Have you ignored the world of golden age comic books because you associate it with bland, morally simplistic stories? Sadly, this understandable misconception has fueled comic book fans for decades and it didn’t have to be that way, if it wasn’t for the “Comics Code.”
In the earliest stages of comic book history, the sky was the limit. There were no established tropes and guidelines towards creating a story line or character. That’s why we got strange moments, like Batman wrestling a giant cat or characters named “Lady Satan.”
The highly creative geniuses that fueled the Golden Age were making it up as they want and creating masterpieces in the process. Entire universes were crafted in a few simple panels and superhero legends that still haunt our theaters got their early and unique starts.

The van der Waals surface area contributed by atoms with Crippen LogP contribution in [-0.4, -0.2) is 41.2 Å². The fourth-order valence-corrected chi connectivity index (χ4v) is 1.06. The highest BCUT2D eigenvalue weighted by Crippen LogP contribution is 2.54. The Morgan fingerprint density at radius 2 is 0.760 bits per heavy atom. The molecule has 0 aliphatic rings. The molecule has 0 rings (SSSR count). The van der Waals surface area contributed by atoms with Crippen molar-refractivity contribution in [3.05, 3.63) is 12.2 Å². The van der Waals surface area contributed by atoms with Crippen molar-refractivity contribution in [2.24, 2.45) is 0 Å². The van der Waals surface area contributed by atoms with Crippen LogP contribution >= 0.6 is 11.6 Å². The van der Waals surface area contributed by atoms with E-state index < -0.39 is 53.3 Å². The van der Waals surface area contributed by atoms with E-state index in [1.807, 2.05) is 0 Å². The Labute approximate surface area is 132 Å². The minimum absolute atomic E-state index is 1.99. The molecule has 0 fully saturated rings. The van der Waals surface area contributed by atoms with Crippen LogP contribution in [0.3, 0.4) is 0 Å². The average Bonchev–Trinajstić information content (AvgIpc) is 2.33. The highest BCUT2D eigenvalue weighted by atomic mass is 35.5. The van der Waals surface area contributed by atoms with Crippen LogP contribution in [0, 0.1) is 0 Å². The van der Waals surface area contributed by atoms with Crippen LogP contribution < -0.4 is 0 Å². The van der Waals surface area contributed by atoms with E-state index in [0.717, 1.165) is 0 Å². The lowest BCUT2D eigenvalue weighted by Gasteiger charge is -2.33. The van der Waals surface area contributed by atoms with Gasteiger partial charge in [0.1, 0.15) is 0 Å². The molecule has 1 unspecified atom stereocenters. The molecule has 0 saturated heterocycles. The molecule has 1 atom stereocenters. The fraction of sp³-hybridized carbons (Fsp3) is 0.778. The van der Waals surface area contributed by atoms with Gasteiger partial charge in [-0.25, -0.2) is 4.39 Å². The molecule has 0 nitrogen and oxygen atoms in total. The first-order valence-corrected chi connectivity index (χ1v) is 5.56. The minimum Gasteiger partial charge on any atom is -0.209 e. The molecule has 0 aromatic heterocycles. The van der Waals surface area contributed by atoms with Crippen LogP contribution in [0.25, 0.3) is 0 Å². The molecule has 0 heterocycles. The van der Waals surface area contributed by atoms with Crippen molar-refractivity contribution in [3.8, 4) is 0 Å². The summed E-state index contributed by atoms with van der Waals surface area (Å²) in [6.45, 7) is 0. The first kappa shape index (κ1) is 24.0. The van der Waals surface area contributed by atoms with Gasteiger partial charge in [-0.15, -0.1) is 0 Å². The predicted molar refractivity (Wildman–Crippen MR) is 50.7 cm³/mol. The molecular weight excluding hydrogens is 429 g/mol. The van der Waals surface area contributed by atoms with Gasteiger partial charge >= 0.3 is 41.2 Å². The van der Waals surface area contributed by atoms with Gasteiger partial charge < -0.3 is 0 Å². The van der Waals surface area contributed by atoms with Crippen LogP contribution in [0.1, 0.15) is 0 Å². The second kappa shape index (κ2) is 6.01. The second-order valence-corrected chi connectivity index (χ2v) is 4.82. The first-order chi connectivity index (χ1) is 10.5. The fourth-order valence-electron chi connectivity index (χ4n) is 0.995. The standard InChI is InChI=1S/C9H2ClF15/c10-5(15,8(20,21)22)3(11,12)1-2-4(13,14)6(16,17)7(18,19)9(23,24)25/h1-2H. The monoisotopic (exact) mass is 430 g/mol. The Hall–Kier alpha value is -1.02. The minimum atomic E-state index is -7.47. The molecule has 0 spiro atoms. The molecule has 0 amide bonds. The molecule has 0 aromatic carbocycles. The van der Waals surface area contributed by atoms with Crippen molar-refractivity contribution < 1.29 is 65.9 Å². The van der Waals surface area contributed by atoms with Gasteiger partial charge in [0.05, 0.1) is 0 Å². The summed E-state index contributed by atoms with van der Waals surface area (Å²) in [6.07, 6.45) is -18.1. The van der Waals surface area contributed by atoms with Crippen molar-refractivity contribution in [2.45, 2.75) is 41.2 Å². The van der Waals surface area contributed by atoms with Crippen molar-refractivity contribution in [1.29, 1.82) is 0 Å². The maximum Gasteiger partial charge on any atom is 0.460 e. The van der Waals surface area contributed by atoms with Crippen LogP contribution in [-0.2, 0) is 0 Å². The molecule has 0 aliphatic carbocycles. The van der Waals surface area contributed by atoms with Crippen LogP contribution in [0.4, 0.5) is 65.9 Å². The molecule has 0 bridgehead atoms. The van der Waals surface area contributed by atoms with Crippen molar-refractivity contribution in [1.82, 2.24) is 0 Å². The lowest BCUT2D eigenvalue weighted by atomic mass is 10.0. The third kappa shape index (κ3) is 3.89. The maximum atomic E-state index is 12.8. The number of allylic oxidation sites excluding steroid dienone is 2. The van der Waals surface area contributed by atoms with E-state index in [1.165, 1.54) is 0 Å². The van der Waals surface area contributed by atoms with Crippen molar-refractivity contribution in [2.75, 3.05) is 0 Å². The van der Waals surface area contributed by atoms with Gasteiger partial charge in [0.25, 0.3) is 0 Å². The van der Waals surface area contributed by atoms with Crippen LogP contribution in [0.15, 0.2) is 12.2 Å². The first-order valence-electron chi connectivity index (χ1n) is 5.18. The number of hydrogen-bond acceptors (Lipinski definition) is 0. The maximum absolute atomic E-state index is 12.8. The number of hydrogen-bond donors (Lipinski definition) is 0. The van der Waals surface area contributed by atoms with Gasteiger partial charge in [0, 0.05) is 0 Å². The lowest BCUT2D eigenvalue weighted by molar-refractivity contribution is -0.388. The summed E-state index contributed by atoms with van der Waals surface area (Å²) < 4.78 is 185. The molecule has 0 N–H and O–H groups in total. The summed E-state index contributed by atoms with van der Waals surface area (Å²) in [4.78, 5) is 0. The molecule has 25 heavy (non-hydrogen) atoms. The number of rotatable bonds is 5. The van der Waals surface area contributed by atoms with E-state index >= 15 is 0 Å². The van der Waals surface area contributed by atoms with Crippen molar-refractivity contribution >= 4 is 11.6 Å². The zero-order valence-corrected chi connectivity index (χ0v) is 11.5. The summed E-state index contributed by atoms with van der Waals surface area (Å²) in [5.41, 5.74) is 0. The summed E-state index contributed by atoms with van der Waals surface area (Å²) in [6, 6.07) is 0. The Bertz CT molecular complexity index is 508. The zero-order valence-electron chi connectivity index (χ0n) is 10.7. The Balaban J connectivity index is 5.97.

There were moments of horror, moments of science fiction insanity, and even cowgirls riding the plains fighting crime. Perhaps most surprisingly, villains were sometimes shown to be noble, even sympathetic, characters.
Unfortunately that all came to an end in 1954 when the “Comics Code” created a stringent series of rules that greatly limited what could and couldn’t be said by comics.
This code was headed up by a New York Magistrate named Charles F. Murphy. He forced comic book writers and publishers to limit themselves to stories that followed rules that stated criminals couldn’t be sympathetic, romance stories had to honor marriage, all government officials are respectable, and the elimination of all horrific elements.
Almost overnight, the wild experimentation and exploration of the Golden Age disappeared and turned into the unfortunate conservatism that many still associate with the period. It’s a shame that we’ll never know the wildness the Golden Age could have created without that code. Of course, the pre-code horror and science fiction is extremely collectible!
If we’ve tickled your fancy about some of the wilder moments in Golden Age history, please contact us to learn more.